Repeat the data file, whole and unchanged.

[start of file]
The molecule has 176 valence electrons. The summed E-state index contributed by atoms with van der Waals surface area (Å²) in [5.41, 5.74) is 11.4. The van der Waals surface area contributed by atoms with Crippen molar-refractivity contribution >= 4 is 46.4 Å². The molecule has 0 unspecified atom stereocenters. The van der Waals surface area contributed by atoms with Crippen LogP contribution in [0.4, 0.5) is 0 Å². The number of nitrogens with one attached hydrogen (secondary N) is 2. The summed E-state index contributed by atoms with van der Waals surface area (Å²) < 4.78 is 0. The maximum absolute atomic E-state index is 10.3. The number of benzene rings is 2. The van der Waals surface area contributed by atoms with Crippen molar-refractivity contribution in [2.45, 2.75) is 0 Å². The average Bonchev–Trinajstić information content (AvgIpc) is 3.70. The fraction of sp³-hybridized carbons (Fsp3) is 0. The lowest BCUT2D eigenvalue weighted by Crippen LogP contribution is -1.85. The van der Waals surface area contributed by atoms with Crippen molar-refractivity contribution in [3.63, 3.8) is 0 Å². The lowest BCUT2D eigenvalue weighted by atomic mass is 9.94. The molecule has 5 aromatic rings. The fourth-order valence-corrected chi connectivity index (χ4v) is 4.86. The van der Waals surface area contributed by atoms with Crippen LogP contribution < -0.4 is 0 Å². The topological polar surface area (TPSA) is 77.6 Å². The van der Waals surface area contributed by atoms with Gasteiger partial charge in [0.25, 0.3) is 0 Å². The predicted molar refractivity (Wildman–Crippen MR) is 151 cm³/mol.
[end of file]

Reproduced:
The molecule has 176 valence electrons. The summed E-state index contributed by atoms with van der Waals surface area (Å²) in [5.41, 5.74) is 11.4. The van der Waals surface area contributed by atoms with Crippen molar-refractivity contribution >= 4 is 46.4 Å². The molecule has 0 unspecified atom stereocenters. The van der Waals surface area contributed by atoms with Crippen LogP contribution in [0.4, 0.5) is 0 Å². The number of nitrogens with one attached hydrogen (secondary N) is 2. The summed E-state index contributed by atoms with van der Waals surface area (Å²) < 4.78 is 0. The maximum absolute atomic E-state index is 10.3. The number of benzene rings is 2. The van der Waals surface area contributed by atoms with Crippen molar-refractivity contribution in [2.45, 2.75) is 0 Å². The average Bonchev–Trinajstić information content (AvgIpc) is 3.70. The fraction of sp³-hybridized carbons (Fsp3) is 0. The lowest BCUT2D eigenvalue weighted by Crippen LogP contribution is -1.85. The van der Waals surface area contributed by atoms with Crippen molar-refractivity contribution in [3.63, 3.8) is 0 Å². The lowest BCUT2D eigenvalue weighted by atomic mass is 9.94. The molecule has 5 aromatic rings. The fourth-order valence-corrected chi connectivity index (χ4v) is 4.86. The van der Waals surface area contributed by atoms with Crippen LogP contribution < -0.4 is 0 Å². The topological polar surface area (TPSA) is 77.6 Å². The van der Waals surface area contributed by atoms with Gasteiger partial charge in [0.25, 0.3) is 0 Å². The predicted molar refractivity (Wildman–Crippen MR) is 151 cm³/mol.